Miles from Nowhere

One Sunday several months ago, I woke, made my bed for the last
time, and ate the banana and heel of bread sitting on the card
table in what used to be my kitchen. I showered and dressed,
leaving the wet towel and my pajamas in a pile on the bathroom
floor. I locked the front door behind me, slipping the key under
the door as instructed. My dad was already outside, warming up our
little Toyota hatchback, which was straining under the weight of
our remaining possessions and camping gear. I cried as we pulled
away. It was in this manner that my father and I joined the
demographic advertisers won’t touch and polite people turn away
from on the street: the homeless.

We had had two months’ notice that our landlord had died and her
kids wanted us out so they could sell the place. That’s 60 days to
undo 30 years in one house, and while it’s all the law requires,
it’s not enough time. We had seven yard sales and then, as we began
to realize we couldn’t afford to move, began jettisoning stuff by
the pile: to thrift stores, neighbors, a monster free box, and into
the trash. Everything had to go, us included.

I reserved a campsite at the coast for our first week out and
deluded myself into viewing this as a vacation; I’d rise with the
sun, boil coffee on the fire, and spend each day hiking and
bird-watching. Instead, I spent the nights quivering in
40-mile-an-hour winds that soaked my tent in ocean spray, and
several days flat on my back, bawling my eyes out in bewilderment
at what had happened.

Up until we left, I was a good-natured failure as a freelance
writer; my annual income was in the high three figures, but I loved
the work and never doubted that my career would take off. Losing my
home meant losing my office as well. Now my laptop is in storage,
my reference books have been sold off, and my only vision for
future work is a big pair of golden arches, which won’t pay enough
to get me back indoors. I’m scared.

After the beach we ended up squatting for a few nights in a
summer cottage whose owner was out of town. It was illegal,
unethical, and it felt like it: The crunch of gravel in a driveway
had me flat on the floor in a panic, and I almost fainted when two
police cruisers pulled into the front yard. (As it turned out, they
stopped to look at the place next door; it had just been put up for

From there we bounced to another campground further down the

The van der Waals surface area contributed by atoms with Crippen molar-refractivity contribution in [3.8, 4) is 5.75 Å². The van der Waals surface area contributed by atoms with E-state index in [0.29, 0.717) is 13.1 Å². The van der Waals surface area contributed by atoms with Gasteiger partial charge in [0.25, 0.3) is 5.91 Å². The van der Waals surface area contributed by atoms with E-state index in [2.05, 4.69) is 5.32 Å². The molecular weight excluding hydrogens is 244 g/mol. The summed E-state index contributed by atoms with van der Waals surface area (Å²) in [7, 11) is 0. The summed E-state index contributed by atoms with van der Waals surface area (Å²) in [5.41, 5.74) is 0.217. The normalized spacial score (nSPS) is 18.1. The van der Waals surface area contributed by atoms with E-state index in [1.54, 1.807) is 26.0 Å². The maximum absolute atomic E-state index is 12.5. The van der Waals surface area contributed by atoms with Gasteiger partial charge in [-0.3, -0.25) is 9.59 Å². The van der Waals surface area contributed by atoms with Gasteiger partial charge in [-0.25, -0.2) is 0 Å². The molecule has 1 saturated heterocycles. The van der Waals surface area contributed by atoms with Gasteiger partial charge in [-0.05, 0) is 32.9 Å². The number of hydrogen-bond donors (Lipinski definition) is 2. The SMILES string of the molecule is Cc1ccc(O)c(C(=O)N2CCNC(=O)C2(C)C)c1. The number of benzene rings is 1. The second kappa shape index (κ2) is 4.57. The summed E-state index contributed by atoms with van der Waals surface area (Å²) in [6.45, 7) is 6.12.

coast. The rules say you can’t stay too long in any one place, and
the rangers, while friendly, frown on homeless campers. We had to
cook up various backstories (‘Our house is too hot/cold this time
of year/is being fumigated/is part of an FBI sting’) to explain our
reappearances. I didn’t feel permission to speak up in my own
defense when they assumed my dad and I were married (jeez, how old
do I look?). And I hated lying, especially since it obligated me to
act like a chipper tourist when each day’s perusal of the
classifieds seemed to seal our doom. My dad’s tiny disability check
and my unemployment benefits couldn’t even get us into a studio
apartment. I did my part nonetheless, clomping around with my
binoculars, watching two mature black-crowned night herons protect
their baby from predators.

Before this happened I was poor, to be sure — uninsured,
underemployed, and so on — but I had a good life, and I was almost
never bored. Good books to read, more music than I could listen to,
a full pantry, and lots of art supplies meant I could satisfy my
creativity at any time, and having my own bedroom gave me a place
to retreat and recharge. Now my creative energies are applied to
things like finding a shower or a cup of coffee, and my life is
basically a public spectacle. Just living from sunup to sundown
with no privacy is incredibly draining, and made worse by the fact
that I can’t sleep through the night anymore.

We put in a few more nights squatting at the cottage, two more
stints at the beach, then went to stay with family for a while so
my dad could make a series of appointments at the Veterans Affairs
hospital (he has an aortic aneurysm and needs major surgery). I
thought this might provide relief from some of the hardships we’d
faced, but it’s more of the same shit (having to shop from meal to
meal, alternate showers to save water, and lie constantly about
everything being wonderful) with the added inconvenience of always
being in someone’s way. They may be family, but this sure doesn’t
feel like home.

As I write this, it’s been two months and we still haven’t found
a place to live. I always knew we were one major financial hardship
away from something like this, but still it came as a shock. We’re
far from alone — the shelters here are perpetually short of beds,
and the county just outlawed sleeping in your vehicle, which tells
you how many other folks’ luck has run out just in my neighborhood
— but that’s not much comfort. I just hope our situation takes a
turn for the better before it’s too late.

Reprinted from the feminist magazine Bitch (Winter
2005). Subscriptions: $15/yr. (4 issues) from 1611 Telegraph Ave.,
Suite 515, Oakland, CA 94612;

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